Guest commentary by Dan Rene for Insidesources.com
Two years after the pandemic derailed many people’s vacation plans, travelers are looking for new experiences and exciting destinations this summer.
But there has been another major obstacle to our return to normalcy: gas pump prices, rising airfares and inflationary pressures affecting hotels and resorts.
However, these rising costs do not spell a death sentence for travel plans. In fact, the cost-effective hit by road, sky or sea will help combat rising prices – so travelers leave the island while helping the economy recover here and abroad.
How? The tourism and travel industry is a major economic driver. Before the pandemic, the total economic output generated by this industry in the United States was more than $1 trillion and supported by 9.5 million tourism-related jobs.
This spending affects not only airlines and hospitality groups, but also shops, restaurants and attractions. Thousands of families supported by travel and tourism rely on this discretionary spending, which distributes funds between businesses and governments at even the most local levels.
The travel industry is doing its part to encourage domestic and international tourism by offering consumers a wide market. Through the use of metasearch platforms, online travel agencies and short-term rental sites, consumers can view all their choices in one place.
This drives airlines, hotels, car rental companies and short-term rental operators to compete for the best prices, services and deals.
These transparent online arenas are essential to combat the runaway pricing effect. With the ability to compare, consumers are ultimately driving down prices. This gives them the power to choose travel options that maximize value while minimizing costs. And the less travelers spend on transportation and accommodation, the more money they can spend at their destination on tourism businesses.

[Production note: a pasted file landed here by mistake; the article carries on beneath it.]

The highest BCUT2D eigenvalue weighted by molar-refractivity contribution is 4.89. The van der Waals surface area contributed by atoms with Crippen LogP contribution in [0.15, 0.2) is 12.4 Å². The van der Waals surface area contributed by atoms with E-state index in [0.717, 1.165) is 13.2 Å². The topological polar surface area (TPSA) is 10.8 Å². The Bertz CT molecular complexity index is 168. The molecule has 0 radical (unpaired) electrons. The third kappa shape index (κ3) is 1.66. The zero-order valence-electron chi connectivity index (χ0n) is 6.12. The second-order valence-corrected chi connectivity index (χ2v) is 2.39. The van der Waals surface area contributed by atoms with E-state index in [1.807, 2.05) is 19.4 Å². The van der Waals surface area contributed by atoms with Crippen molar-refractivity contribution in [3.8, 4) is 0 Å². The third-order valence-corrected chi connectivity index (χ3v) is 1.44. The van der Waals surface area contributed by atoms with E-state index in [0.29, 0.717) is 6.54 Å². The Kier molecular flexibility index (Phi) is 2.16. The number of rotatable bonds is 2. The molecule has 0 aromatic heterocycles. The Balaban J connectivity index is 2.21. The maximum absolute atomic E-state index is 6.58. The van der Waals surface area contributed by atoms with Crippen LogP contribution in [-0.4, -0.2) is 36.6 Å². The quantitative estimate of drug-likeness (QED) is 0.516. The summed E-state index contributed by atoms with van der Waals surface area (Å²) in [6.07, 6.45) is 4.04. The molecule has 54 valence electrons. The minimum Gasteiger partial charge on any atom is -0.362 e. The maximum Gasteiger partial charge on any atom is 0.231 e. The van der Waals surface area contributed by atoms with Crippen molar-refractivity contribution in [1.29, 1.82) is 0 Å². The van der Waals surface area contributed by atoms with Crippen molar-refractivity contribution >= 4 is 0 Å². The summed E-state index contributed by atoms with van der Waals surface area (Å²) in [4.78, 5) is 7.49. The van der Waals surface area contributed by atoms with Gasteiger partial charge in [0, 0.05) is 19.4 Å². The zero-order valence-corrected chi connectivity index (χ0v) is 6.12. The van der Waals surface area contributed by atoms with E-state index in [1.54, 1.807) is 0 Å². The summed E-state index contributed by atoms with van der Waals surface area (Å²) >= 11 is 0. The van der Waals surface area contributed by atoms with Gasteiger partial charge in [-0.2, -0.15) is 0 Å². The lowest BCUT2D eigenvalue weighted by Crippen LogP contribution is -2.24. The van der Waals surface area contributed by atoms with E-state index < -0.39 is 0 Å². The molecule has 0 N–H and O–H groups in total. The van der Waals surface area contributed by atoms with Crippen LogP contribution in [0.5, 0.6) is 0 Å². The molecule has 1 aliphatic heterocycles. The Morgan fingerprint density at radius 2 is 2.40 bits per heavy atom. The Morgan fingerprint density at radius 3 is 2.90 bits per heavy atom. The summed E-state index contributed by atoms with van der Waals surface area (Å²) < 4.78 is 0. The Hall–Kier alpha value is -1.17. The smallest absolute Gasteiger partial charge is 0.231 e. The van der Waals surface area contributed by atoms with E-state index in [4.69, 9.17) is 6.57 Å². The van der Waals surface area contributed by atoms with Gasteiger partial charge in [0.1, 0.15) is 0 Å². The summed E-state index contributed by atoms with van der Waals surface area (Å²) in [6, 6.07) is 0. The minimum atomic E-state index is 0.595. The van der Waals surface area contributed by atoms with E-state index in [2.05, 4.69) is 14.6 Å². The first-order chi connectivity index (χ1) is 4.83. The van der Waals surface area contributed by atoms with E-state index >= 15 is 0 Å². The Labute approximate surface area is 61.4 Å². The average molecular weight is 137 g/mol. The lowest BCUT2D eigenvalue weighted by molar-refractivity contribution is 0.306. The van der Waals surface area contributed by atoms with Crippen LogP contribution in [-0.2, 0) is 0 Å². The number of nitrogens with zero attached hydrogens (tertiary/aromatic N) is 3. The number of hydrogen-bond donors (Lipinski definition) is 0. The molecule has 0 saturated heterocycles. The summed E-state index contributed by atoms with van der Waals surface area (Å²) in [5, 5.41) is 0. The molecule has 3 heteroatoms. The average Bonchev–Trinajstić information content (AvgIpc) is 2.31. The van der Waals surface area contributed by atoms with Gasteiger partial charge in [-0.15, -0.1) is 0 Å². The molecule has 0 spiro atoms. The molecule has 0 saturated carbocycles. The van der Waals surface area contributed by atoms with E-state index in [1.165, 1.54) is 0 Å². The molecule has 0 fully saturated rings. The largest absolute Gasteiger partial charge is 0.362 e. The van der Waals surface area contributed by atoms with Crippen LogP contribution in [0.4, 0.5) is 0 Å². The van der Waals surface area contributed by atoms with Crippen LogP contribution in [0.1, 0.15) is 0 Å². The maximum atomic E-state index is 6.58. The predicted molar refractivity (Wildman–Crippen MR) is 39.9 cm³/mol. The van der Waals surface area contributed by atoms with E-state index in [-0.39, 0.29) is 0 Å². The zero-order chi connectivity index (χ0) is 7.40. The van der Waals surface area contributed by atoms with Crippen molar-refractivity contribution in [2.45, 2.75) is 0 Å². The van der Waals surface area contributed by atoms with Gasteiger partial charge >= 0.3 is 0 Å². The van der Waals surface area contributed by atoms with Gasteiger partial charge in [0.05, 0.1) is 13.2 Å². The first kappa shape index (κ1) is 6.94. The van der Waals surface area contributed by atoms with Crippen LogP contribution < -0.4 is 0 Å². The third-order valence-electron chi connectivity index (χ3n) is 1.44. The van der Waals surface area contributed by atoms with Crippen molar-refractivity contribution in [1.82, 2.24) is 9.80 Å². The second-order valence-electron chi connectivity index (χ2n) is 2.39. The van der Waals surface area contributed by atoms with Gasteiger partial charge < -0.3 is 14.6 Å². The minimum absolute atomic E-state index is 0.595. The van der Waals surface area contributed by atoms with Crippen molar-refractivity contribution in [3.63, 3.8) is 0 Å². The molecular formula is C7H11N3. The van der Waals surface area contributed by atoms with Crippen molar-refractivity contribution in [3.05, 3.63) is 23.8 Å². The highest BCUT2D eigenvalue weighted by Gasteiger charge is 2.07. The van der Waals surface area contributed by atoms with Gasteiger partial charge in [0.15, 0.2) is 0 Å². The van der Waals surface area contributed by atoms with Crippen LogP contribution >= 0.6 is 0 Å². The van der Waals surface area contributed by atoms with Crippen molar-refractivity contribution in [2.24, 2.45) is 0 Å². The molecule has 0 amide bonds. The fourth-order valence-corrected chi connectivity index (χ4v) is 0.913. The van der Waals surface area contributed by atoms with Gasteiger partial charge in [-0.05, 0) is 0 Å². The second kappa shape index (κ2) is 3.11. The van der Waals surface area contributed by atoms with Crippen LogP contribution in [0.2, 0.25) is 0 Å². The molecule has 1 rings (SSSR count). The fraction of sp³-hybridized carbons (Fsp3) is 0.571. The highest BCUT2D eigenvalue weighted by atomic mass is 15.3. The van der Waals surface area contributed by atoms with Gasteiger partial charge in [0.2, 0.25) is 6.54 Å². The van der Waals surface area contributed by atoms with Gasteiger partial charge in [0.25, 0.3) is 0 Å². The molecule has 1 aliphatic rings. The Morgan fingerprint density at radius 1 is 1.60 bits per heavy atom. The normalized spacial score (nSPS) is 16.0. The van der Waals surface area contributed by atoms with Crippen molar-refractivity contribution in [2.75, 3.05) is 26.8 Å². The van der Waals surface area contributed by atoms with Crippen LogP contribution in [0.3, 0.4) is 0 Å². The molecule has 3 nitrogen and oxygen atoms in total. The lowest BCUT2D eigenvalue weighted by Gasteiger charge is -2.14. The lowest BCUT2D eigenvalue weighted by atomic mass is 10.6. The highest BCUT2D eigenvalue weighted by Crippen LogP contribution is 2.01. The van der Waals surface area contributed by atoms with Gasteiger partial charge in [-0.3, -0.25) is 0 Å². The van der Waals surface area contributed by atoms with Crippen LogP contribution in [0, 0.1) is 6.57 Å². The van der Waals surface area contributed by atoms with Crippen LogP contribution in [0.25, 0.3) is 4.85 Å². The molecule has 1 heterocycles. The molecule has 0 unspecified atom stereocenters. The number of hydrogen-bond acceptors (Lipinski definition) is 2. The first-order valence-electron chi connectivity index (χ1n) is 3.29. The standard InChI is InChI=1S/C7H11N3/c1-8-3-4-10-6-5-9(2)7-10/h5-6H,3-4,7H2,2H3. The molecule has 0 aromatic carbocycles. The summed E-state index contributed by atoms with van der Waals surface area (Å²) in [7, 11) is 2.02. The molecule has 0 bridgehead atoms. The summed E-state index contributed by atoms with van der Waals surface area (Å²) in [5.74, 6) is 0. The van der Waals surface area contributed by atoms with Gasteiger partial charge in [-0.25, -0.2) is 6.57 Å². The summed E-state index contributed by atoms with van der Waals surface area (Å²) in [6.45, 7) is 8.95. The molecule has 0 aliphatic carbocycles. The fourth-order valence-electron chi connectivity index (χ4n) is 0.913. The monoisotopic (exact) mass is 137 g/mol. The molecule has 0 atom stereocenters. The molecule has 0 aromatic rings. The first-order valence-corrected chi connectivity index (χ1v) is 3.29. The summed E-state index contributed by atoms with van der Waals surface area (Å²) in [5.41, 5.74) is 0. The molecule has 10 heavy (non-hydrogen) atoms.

In addition to using online marketplaces—Expedia, Vrbo, Skyscanner, Tripadvisor, Airbnb, and Booking.com, to name a few—there are several ways consumers can keep travel plans affordable while positively impacting the economy.
Instead of thinking about that fancy hotel or non-stop flight, beat rising prices by booking early to ensure your spot is secure and costs don’t skyrocket. You may also consider booking a fully refundable fare or hotel room to protect your funds if an unexpected situation disrupts your trip.
Being flexible in location and time can also significantly affect the price.
Venturing into an off-season area for tourists can do wonders for your wallet. Have a specific experience – and budget – in mind?
Head to a short-term rental platform like Airbnb, where you have more control over the style, amenities, location and theme of your accommodation.
While inflation has significantly affected all industries, including travel and tourism, the current increase in goods and services does not mean that consumers should stay at home.
Taking a proactive approach when planning and using online marketplaces to compare and contrast options ensures travelers the perfect trips for their interests and tight purse strings.
By doing so, the travel industry will continue to recover while also helping the recovery of our economy.
About the Author
Dan Rene is director of communications for the Travel Technology Association. He wrote this for InsideSources.com.